Cut nuclear weapons, ‘four wise men’ urgeFour prominent political and diplomatic veterans in Seoul jointly expressed support for the international effort to curb the use of nuclear weapons and urged Pyongyang to abandon its nuclear ambitions.
The move follows a series of similar joint declarations made by political heavyweights in countries like the United States and Japan to reaffirm their support for arms reduction efforts. In Korea, the four veterans were former Prime Minister Lee Hong-koo, former Foreign Minister Han Sung-joo, former National Assembly Speaker Park Kwan-yong and former Army chief of staff, Paik Sun-yup. It was the first time such high-profile figures came together to support international nuclear reduction efforts.
In a “Statement on a world free of nuclear weapons,” the four elder statesmen urged the U.S. and Russia, the states with the largest nuclear arsenals, to “continue to accelerate substantial arms reduction,” and asked other nuclear states to join reduction negotiations.
They also urged North Korea to return to the Nuclear Nonproliferation Treaty.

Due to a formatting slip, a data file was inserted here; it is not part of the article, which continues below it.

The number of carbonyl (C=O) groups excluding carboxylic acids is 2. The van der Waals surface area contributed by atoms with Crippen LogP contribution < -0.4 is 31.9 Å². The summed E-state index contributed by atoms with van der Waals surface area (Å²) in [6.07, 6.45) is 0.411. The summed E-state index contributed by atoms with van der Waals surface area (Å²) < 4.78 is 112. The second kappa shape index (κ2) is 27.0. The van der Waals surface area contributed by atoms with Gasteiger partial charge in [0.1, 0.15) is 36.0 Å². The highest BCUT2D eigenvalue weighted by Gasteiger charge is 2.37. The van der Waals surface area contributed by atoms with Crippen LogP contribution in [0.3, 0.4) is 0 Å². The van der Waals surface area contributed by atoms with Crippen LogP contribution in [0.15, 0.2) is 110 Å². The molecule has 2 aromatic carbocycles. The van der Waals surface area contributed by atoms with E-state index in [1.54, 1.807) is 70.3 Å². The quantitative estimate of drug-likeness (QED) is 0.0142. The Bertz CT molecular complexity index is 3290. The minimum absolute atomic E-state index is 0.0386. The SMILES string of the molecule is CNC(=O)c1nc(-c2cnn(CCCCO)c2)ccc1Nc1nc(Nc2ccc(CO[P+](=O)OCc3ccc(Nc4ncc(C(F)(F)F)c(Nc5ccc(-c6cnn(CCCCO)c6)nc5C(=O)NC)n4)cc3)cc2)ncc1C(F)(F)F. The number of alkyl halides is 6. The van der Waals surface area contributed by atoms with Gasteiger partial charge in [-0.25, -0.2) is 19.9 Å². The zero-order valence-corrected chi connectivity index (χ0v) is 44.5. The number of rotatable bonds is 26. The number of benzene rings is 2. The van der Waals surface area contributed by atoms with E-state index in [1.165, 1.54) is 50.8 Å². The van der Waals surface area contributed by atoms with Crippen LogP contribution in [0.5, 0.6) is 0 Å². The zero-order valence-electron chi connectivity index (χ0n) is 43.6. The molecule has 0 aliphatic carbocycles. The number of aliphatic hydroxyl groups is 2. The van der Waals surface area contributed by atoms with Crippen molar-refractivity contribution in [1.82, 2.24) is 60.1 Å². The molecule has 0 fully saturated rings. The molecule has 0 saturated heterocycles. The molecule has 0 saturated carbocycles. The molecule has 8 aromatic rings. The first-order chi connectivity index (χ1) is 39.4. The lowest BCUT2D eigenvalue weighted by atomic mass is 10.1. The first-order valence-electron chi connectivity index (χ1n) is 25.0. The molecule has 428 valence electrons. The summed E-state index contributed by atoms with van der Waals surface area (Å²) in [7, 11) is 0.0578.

Yesterday’s address in Seoul was in response to a Jan. 19 joint statement published in the Wall Street Journal by William Perry, former U.S. secretary of defense; George Shultz, former secretary of state; Henry Kissinger, former secretary of state; and Sam Nunn, former chairman of the Senate Armed Services Committee.
In their statement entitled, “How to protect our nuclear deterrent,” the former U.S. officials urged Washington to make more efforts on “nonproliferation, risk reduction and arms reduction goals,” for the long-term goal of “achieving and maintaining a world free of nuclear weapons.”
The four former Washington officials, since their first joint statement published in the same newspaper in 2007, have often jointly proposed ideas for nuclear arms reduction. They inspired similar pledges by politicians and diplomats in countries such as Germany and Sweden.
The four Koreans said yesterday they “highly appreciate” the initiatives proposed by the U.S. statesmen and mapped out their own suggestions, including bringing into force the 1996 Comprehensive Nuclear Test Ban Treaty, or CTBT. The CTBT, which bans all nuclear explosions in all environments, for military or civilian purposes, was adopted by the UN General Assembly in September 1996 but has not been fully ratified.
By Jung Ha-won [firstname.lastname@example.org]
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